A topic sentence is the most important sentence in a paragraph.
Sometimes referred to as a focus sentence, the topic sentence helps
organize the paragraph by summarizing the information in the paragraph.
In formal writing, the topic sentence is usually the first sentence in a
paragraph (although it doesn't have to be).
Purpose of the Topic Sentence
A topic sentence essentially tells readers what the rest of the paragraph is
about. All sentences after it have to give more information about that
sentence, prove it by offering facts about it, or describe it in more detail.
For example, if the topic sentence concerns the types of endangered
species that live in the ocean, then every sentence after that needs to
expound on that subject.
Topic sentences also need to relate back to the thesis of the essay. The
thesis statement is like a road map that will tell the reader or listener where
you are going with this information or how you are treating it.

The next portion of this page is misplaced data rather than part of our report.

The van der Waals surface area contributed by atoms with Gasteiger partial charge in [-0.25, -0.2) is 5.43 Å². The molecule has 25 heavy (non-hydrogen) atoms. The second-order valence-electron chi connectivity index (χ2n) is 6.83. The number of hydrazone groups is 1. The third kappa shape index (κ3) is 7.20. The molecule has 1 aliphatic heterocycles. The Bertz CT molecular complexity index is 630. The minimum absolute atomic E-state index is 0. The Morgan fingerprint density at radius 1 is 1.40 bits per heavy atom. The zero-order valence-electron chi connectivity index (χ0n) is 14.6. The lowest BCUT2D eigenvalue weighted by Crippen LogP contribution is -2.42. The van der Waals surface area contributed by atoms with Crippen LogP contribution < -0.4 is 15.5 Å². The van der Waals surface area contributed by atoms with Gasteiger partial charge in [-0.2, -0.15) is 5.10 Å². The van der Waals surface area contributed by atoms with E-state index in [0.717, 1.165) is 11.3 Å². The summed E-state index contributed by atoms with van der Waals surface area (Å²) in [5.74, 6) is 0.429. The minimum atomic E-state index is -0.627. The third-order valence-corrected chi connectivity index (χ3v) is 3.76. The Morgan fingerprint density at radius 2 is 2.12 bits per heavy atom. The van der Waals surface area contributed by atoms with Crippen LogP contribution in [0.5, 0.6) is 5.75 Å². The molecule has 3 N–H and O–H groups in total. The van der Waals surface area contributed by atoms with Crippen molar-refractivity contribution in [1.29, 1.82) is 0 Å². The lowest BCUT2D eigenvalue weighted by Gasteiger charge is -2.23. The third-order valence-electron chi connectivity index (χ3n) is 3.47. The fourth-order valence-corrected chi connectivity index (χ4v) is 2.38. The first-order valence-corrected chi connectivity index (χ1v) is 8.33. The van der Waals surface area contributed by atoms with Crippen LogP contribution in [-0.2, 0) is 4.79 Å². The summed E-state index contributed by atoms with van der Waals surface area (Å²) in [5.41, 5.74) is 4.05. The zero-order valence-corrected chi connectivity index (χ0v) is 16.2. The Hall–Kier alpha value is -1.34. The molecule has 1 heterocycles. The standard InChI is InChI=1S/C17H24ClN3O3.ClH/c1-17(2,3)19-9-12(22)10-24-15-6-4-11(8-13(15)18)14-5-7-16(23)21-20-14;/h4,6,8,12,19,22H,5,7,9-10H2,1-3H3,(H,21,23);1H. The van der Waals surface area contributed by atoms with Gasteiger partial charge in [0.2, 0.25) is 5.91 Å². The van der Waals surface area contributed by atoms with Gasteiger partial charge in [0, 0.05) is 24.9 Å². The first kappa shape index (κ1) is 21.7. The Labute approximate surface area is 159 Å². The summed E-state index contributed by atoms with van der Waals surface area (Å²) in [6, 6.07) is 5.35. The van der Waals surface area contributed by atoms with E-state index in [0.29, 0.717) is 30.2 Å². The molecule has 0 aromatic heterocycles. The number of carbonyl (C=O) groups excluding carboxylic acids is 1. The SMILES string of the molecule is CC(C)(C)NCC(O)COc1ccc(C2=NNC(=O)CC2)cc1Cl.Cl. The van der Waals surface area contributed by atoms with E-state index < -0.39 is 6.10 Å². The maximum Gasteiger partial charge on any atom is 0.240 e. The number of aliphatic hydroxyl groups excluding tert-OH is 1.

Topic Sentences and Controlling Ideas
Every topic sentence will have a topic and a controlling idea. The
controlling idea shows the direction the paragraph will take.
Here are some examples:
Topic Sentence: There are many reasons why pollution in ABC Town is
the worst in the world.
The topic is “pollution in ABC Town is the worst in the world” and the
controlling idea is “many reasons.”
A "clincher" sentence is one which offers a summary and conclusion that is
logically unassailable and delivered in powerful language. It is often
preceded by several sentences which pull together the threads of evidence
or argument, and then delivers the knock-out punch as the "clincher."